When the brothers came to Egypt in order to buy grain, Joseph did not immediately reveal himself to them but rather tested them to see if they had changed. He favored Benjamin (his only full-blood brother) over the others (Gen. 43:31-34) and also set up Benjamin as a thief, making him the source of their problems (Gen. 44:1-15). When Joseph was favored by his father and became the source of his brothers’ problems, they wanted to kill him and sold him into slavery. Now he wanted to learn if they would do the same to Benjamin. However, they did not. In fact, Joseph was going to take Benjamin as his slave for the crime of stealing, but Judah stepped forward and offered to be Joseph’s slave in Benjamin’s place (Gen. 44:14-34).

At this point Joseph could not bear to keep his cover, for he had seen that his brothers had changed, so he revealed himself to them. They were afraid that he would kill them, but Joseph assured them that he had forgiven them by telling them that what they intended for evil, Yahweh used for good (Gen. 10:19). Thus Joseph brought them and Jacob to the land of Goshen in order to provide for them and keep the Abrahamic line alive during the famine.

Israel's Blessings

In Gen. 49 Jacob blessed his children, and through the guidance of Yahweh’s spirit he prophesied their future. Reuben, his oldest son, lost the firstborn title (Gen. 49:3-4) because of his sin of sleeping with Jacob’s wife Bilhah (Gen. 35:22). In that instance, Rueben had tried to seize headship of the family when he wanted it by taking one Jacob’s wives for himself. In the ancient Near East, taking the wife/wives of your father before or after his death was a way of securing the headship of the tribe or nation.

Simeon and Levi, who were next in line, also lost the firstborn title (Gen. 49:5-7) because of their sin of killing all the males in the city of Shechem (Gen. 34).

Judah, the fourth born, actually received the firstborn title (Gen. 49:8-12) due to his character changing over time, his willingness to take the lead in the family, and his demonstrating his willingness to sacrifice himself for Benjamin. Judah’s blessing becomes the first prophecy in the Bible that specifically references a messianic king. Judah is called a lion’s cub, which is an allusion to the idea that the prophecy of the messiah would become full grown in the person of Jesus Christ, the Lion of Judah. The scepter (image of authority) would not depart from Judah until it had come to the one to whom it belonged. The one is Jesus Christ, the Messiah. The imagery of the donkey communicates the idea of kingship. When Solomon was crowned as a king, he was taken through the city on a donkey (1 Kgs. 1:33). The imagery of the grapevine and wine communicates the idea of abundance, prosperity, and blessings. Thus the messiah’s kingship would be tied to an abundance of prosperity and blessing. His eyes dark with wine means his character and personality will be that of one who wants to pour out blessings on his people. The idea of his teeth being white as milk also communicates blessings. Without sugar in the culture, milk was rich and sweet and thus a rare blessing. Similarly, the messiah’s words would bring sweet blessings to the people. It is thus through the line of Judah that the messiah would come (Terah to Judah family chart).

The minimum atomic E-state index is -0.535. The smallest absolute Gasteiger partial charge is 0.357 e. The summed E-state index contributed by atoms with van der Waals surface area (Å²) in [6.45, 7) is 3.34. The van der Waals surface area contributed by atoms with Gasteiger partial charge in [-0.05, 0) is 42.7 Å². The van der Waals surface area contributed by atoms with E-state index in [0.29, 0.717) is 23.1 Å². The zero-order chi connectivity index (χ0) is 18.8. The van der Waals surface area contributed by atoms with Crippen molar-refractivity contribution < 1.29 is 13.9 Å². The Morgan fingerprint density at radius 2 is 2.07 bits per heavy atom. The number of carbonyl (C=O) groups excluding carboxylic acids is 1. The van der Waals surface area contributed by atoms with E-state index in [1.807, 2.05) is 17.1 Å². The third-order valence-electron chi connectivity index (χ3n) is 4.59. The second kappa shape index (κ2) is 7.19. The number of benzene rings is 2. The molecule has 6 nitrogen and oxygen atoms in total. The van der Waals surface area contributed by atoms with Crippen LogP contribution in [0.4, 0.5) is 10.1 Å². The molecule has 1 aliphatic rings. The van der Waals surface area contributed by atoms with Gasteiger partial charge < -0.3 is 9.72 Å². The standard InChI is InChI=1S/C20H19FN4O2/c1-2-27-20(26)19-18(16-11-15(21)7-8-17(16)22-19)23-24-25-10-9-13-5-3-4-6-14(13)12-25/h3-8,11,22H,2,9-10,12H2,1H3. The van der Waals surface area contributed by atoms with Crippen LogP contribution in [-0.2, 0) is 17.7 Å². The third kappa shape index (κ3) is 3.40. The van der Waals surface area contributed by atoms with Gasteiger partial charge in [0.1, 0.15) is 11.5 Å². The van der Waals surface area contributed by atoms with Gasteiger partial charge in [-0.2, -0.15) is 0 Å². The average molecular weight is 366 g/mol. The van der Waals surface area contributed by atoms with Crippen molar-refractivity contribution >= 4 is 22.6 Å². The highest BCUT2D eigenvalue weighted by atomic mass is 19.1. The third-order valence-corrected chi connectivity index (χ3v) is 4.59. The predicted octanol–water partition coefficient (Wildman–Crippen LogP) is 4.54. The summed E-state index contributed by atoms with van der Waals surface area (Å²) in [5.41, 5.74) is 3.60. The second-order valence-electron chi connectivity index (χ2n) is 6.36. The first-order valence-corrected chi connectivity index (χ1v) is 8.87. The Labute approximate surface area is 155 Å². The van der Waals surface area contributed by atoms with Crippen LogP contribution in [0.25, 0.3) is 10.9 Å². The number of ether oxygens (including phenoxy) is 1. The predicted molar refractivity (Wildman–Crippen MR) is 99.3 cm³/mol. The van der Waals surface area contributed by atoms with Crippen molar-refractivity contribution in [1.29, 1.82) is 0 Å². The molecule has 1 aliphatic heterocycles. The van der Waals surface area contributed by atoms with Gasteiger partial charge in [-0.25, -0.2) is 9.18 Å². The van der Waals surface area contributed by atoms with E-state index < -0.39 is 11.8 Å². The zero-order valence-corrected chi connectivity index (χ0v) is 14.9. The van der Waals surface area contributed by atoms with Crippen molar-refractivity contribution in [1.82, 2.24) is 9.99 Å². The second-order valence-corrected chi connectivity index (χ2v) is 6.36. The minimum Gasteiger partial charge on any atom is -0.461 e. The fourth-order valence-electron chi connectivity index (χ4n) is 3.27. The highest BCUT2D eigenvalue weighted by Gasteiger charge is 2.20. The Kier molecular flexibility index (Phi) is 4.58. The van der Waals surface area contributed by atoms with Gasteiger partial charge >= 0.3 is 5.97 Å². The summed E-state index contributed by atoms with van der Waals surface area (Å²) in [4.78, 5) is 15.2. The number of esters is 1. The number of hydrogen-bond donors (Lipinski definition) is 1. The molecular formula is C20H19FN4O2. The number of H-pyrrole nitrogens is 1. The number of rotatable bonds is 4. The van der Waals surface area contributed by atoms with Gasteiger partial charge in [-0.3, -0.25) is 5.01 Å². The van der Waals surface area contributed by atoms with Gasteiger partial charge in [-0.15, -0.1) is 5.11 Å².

While Judah received the headship part of the firstborn title, it was Joseph who got the double land portion of the firstborn title. In fact, Joseph did not become a tribe; rather, his two sons would become tribes in his place when Jacob blessed them as if they were his own sons (Gen. 48:12-22). It was through Judah’s continuing the Abrahamic line biologically and Joseph’s saving the Abrahamic line that Yahweh continued the line of Christ throughout history. The Patriarchs section ends with the beginning of what would become the nation of Israel.